attention to learning about God and doing his will." Jacob a prophet
in the Book of Mormon points out the flaw in this reasoning in chapter
2 of the book which carries his name. "But BEFORE ye seek for riches,
seek ye for the kingdom of God. And AFTER ye have obtained a hope in
Christ ye shall obtain riches if ye seek them..." (Jacob 2:18-19) Here
we read from a prophet of God that AFTER and only AFTER we obtain a
hope in Christ can we turn our attention to the pursuit of riches.
True, the necessities of life are important, but not as important as
the spiritual knowledge which we have the opportunity to obtain here
in this life.

Paul has some powerful words for us on the subject as we read in 1
Corinthians 8:8. "But meat commendeth us not to God; for neither, if
we eat are we better; neither if we eat not are we the worse" This is
a somewhat morbid way to view life but it is true nonetheless. If
someone has accepted the gospel of Jesus Christ into their lives and
has been baptized by immersion by someone who holds the proper
priesthood authority then they have no need to fear. Essentially, they
could starve to death and still be assured of a greater reward in
heaven than the millionaire who rejected the message. There is a great
parable in the book of Luke 16:19-25. Because of time restraints I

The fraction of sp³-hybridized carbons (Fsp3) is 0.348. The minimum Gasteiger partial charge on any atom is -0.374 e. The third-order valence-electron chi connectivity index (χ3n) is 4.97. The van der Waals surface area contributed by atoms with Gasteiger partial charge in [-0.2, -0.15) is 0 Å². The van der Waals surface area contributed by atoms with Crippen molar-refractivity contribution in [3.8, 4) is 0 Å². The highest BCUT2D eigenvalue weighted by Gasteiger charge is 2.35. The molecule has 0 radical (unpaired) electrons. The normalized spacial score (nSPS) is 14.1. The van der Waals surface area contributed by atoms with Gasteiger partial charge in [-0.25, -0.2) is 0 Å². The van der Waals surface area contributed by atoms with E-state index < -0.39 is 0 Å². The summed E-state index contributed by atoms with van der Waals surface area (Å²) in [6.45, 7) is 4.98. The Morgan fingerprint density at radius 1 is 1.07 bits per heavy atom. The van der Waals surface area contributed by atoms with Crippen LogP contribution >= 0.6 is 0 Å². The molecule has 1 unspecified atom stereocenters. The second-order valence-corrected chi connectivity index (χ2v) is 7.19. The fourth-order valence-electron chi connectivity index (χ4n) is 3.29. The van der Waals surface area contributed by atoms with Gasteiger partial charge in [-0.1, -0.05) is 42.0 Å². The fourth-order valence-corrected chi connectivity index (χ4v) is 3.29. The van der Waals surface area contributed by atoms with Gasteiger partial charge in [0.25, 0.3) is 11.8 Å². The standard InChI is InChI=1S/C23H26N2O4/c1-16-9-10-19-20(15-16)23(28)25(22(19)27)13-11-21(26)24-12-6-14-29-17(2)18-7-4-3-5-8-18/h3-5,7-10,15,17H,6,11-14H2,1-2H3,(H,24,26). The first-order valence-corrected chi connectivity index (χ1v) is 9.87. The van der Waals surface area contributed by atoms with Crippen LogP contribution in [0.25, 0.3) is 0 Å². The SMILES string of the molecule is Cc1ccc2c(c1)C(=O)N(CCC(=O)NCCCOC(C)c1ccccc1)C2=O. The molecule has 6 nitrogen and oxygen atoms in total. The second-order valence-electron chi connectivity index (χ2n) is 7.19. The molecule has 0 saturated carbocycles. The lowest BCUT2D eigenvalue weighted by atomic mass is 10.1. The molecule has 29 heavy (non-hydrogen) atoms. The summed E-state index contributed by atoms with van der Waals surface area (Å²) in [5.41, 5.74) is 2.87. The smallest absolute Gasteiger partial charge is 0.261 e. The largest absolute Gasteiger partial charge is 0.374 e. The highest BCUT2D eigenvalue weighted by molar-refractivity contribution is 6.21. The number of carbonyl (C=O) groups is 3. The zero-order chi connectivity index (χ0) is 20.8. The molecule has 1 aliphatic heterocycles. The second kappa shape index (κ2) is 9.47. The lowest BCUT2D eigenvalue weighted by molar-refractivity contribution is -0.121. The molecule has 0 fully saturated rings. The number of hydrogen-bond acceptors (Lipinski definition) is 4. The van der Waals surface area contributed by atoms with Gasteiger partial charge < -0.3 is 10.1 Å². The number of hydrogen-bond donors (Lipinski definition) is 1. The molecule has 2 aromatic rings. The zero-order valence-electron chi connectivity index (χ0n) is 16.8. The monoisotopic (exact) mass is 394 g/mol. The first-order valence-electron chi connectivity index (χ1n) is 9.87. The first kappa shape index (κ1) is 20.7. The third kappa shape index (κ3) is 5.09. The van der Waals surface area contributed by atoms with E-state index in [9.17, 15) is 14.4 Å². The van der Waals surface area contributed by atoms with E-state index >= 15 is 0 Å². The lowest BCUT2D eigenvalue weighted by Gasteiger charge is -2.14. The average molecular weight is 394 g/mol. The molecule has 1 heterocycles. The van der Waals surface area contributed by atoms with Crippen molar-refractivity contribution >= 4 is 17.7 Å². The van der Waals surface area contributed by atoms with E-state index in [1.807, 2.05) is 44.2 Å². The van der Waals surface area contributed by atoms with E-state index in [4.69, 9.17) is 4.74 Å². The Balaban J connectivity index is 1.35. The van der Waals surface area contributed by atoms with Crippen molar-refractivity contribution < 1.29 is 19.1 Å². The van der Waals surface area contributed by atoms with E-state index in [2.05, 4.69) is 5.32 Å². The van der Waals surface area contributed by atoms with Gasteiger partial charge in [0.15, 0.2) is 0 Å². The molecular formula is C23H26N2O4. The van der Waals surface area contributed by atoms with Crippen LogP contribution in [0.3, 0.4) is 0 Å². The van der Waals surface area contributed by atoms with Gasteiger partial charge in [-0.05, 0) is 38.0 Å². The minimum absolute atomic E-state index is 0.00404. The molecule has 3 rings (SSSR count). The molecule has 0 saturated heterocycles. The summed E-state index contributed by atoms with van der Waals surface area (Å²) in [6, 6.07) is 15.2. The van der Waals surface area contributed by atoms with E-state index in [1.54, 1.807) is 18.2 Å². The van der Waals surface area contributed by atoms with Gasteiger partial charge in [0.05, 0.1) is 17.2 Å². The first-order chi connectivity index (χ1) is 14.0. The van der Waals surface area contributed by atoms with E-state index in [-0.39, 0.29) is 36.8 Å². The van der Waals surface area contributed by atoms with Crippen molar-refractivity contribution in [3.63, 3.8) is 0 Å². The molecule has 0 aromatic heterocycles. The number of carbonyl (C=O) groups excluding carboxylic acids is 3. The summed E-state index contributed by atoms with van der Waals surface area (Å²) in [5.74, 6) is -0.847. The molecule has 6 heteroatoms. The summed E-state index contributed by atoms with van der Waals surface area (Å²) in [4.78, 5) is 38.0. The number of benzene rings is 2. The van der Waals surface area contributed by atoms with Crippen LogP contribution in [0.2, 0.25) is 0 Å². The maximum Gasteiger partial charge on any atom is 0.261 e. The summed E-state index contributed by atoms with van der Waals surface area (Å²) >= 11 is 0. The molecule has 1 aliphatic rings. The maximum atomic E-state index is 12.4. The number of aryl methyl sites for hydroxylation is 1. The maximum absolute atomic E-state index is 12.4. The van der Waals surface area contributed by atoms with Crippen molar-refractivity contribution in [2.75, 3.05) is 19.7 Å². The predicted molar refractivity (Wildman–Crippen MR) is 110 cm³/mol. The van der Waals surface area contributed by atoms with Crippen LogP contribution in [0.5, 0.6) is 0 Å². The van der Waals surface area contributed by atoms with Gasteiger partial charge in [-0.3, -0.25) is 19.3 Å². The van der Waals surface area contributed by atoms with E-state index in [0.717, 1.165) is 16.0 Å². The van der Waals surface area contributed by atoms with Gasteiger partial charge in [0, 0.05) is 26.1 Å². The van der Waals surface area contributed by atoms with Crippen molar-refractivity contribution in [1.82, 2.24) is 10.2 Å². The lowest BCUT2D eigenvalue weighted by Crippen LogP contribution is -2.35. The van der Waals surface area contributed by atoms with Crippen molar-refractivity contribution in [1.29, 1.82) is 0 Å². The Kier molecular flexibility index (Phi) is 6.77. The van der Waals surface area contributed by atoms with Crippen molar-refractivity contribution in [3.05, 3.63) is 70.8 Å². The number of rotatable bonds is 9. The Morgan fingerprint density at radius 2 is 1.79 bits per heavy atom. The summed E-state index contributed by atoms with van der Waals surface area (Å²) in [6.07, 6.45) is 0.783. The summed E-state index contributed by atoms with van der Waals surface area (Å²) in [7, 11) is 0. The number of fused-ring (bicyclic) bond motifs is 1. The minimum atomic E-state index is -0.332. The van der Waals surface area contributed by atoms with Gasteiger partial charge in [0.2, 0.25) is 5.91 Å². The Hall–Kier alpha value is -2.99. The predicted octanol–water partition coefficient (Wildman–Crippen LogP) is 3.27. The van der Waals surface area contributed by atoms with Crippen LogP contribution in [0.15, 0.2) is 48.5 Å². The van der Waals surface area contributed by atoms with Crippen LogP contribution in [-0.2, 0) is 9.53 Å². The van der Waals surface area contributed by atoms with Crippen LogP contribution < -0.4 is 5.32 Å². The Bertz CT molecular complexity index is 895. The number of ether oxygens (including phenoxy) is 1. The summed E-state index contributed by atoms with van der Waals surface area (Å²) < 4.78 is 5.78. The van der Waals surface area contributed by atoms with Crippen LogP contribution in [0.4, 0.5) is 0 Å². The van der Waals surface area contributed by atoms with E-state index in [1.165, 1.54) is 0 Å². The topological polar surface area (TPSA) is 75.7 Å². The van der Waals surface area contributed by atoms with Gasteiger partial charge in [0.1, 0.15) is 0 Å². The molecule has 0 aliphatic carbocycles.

won't cite the story, but will give you the opportunity to search it
out and learn for yourself.

If I have only learned one thing while here on my mission it is that
the things of this life really don't matter in the eternal scheme of
things. The things which really matter are found in the 4th Article of
Faith: Faith, Repentance, Baptism by immersion [by the proper
authority] for the remission of sins, Receiving the Gift of the Holy
Ghost, and Enduring to the end. As Jacob teaches, riches take 2nd
place to this much more important purpose. Heavenly Father's "...work
and [His] glory is to bring to pass the immortality and eternal life
of man." (Moses 1:39) By offering His son as a sacrifice for the world
he has given us the opportunity to return and live with him once more.
He cares about our temporal needs but not at the expense of our
spiritual needs.

I know that we have a God in heaven who not only knows us, but loves
us. If we will devote our lives to coming to know God and his son
Jesus Christ (John 17:3) then the temporal things of this life will
become transparent as glass. We will know what TRULY matters!!!